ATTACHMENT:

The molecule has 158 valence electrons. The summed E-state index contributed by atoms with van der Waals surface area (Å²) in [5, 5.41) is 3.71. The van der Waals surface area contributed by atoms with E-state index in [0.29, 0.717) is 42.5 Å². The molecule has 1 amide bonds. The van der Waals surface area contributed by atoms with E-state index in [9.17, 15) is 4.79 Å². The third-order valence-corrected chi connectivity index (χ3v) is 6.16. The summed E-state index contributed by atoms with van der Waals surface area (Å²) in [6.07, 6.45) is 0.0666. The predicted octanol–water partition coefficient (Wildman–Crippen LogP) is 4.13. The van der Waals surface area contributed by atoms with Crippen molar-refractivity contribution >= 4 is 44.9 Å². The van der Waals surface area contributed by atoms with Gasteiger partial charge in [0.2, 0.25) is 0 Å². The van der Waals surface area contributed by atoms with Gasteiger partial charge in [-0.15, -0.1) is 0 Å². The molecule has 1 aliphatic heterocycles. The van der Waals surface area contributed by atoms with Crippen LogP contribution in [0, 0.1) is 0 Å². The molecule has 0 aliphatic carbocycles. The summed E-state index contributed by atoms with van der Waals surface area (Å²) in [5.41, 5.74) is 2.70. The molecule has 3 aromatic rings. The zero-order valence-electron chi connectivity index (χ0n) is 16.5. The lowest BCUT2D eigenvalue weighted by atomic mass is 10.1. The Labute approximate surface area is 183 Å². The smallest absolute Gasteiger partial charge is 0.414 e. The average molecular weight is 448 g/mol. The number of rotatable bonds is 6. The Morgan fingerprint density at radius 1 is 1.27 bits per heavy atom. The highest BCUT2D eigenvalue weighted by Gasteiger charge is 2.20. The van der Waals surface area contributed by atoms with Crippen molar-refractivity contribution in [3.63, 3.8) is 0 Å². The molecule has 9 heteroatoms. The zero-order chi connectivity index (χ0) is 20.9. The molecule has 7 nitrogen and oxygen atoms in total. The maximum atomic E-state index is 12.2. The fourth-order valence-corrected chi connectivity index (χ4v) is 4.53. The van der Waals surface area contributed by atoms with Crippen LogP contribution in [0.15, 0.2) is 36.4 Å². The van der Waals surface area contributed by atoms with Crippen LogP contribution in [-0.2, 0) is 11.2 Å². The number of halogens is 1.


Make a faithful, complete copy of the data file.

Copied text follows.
The molecule has 158 valence electrons. The summed E-state index contributed by atoms with van der Waals surface area (Å²) in [5, 5.41) is 3.71. The van der Waals surface area contributed by atoms with E-state index in [0.29, 0.717) is 42.5 Å². The molecule has 1 amide bonds. The van der Waals surface area contributed by atoms with E-state index in [9.17, 15) is 4.79 Å². The third-order valence-corrected chi connectivity index (χ3v) is 6.16. The summed E-state index contributed by atoms with van der Waals surface area (Å²) in [6.07, 6.45) is 0.0666. The predicted octanol–water partition coefficient (Wildman–Crippen LogP) is 4.13. The van der Waals surface area contributed by atoms with Crippen molar-refractivity contribution >= 4 is 44.9 Å². The van der Waals surface area contributed by atoms with Gasteiger partial charge in [0.2, 0.25) is 0 Å². The van der Waals surface area contributed by atoms with Gasteiger partial charge in [-0.15, -0.1) is 0 Å². The molecule has 1 aliphatic heterocycles. The van der Waals surface area contributed by atoms with Crippen LogP contribution in [0, 0.1) is 0 Å². The molecule has 0 aliphatic carbocycles. The summed E-state index contributed by atoms with van der Waals surface area (Å²) in [5.41, 5.74) is 2.70. The molecule has 3 aromatic rings. The zero-order valence-electron chi connectivity index (χ0n) is 16.5. The lowest BCUT2D eigenvalue weighted by atomic mass is 10.1. The Labute approximate surface area is 183 Å². The smallest absolute Gasteiger partial charge is 0.414 e. The average molecular weight is 448 g/mol. The number of rotatable bonds is 6. The Morgan fingerprint density at radius 1 is 1.27 bits per heavy atom. The highest BCUT2D eigenvalue weighted by Gasteiger charge is 2.20. The van der Waals surface area contributed by atoms with Crippen molar-refractivity contribution in [3.63, 3.8) is 0 Å². The molecule has 9 heteroatoms. The zero-order chi connectivity index (χ0) is 20.9. The molecule has 7 nitrogen and oxygen atoms in total. The maximum atomic E-state index is 12.2. The fourth-order valence-corrected chi connectivity index (χ4v) is 4.53. The van der Waals surface area contributed by atoms with Crippen LogP contribution in [0.15, 0.2) is 36.4 Å². The van der Waals surface area contributed by atoms with Crippen LogP contribution in [-0.2, 0) is 11.2 Å². The number of halogens is 1.